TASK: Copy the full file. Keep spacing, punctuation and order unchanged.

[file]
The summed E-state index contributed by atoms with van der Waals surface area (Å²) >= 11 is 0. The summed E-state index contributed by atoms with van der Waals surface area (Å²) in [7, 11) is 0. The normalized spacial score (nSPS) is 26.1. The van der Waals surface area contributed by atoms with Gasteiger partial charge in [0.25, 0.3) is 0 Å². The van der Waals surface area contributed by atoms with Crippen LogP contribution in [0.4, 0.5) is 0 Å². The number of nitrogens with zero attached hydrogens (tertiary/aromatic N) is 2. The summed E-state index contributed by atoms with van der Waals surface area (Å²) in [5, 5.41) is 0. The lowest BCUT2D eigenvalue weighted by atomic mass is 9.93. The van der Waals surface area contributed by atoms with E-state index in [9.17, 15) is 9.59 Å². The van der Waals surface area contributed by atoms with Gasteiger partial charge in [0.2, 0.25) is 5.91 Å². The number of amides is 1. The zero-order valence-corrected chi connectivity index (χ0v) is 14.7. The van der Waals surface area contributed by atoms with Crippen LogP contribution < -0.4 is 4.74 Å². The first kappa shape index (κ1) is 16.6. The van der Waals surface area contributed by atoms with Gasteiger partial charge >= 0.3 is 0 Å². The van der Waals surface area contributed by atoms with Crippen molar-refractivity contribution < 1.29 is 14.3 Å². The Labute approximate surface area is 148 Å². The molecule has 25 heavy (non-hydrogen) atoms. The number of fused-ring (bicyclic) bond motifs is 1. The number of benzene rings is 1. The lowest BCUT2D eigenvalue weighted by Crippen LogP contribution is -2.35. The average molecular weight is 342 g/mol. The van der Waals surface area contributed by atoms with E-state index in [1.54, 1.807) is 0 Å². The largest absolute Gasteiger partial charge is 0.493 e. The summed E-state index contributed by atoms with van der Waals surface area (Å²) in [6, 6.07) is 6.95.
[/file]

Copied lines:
The summed E-state index contributed by atoms with van der Waals surface area (Å²) >= 11 is 0. The summed E-state index contributed by atoms with van der Waals surface area (Å²) in [7, 11) is 0. The normalized spacial score (nSPS) is 26.1. The van der Waals surface area contributed by atoms with Gasteiger partial charge in [0.25, 0.3) is 0 Å². The van der Waals surface area contributed by atoms with Crippen LogP contribution in [0.4, 0.5) is 0 Å². The number of nitrogens with zero attached hydrogens (tertiary/aromatic N) is 2. The summed E-state index contributed by atoms with van der Waals surface area (Å²) in [5, 5.41) is 0. The lowest BCUT2D eigenvalue weighted by atomic mass is 9.93. The van der Waals surface area contributed by atoms with E-state index in [9.17, 15) is 9.59 Å². The van der Waals surface area contributed by atoms with Gasteiger partial charge in [0.2, 0.25) is 5.91 Å². The number of amides is 1. The zero-order valence-corrected chi connectivity index (χ0v) is 14.7. The van der Waals surface area contributed by atoms with Crippen LogP contribution < -0.4 is 4.74 Å². The first kappa shape index (κ1) is 16.6. The van der Waals surface area contributed by atoms with Gasteiger partial charge >= 0.3 is 0 Å². The van der Waals surface area contributed by atoms with Crippen molar-refractivity contribution < 1.29 is 14.3 Å². The Labute approximate surface area is 148 Å². The molecule has 25 heavy (non-hydrogen) atoms. The number of fused-ring (bicyclic) bond motifs is 1. The number of benzene rings is 1. The lowest BCUT2D eigenvalue weighted by Crippen LogP contribution is -2.35. The average molecular weight is 342 g/mol. The van der Waals surface area contributed by atoms with E-state index in [1.54, 1.807) is 0 Å². The largest absolute Gasteiger partial charge is 0.493 e. The summed E-state index contributed by atoms with van der Waals surface area (Å²) in [6, 6.07) is 6.95.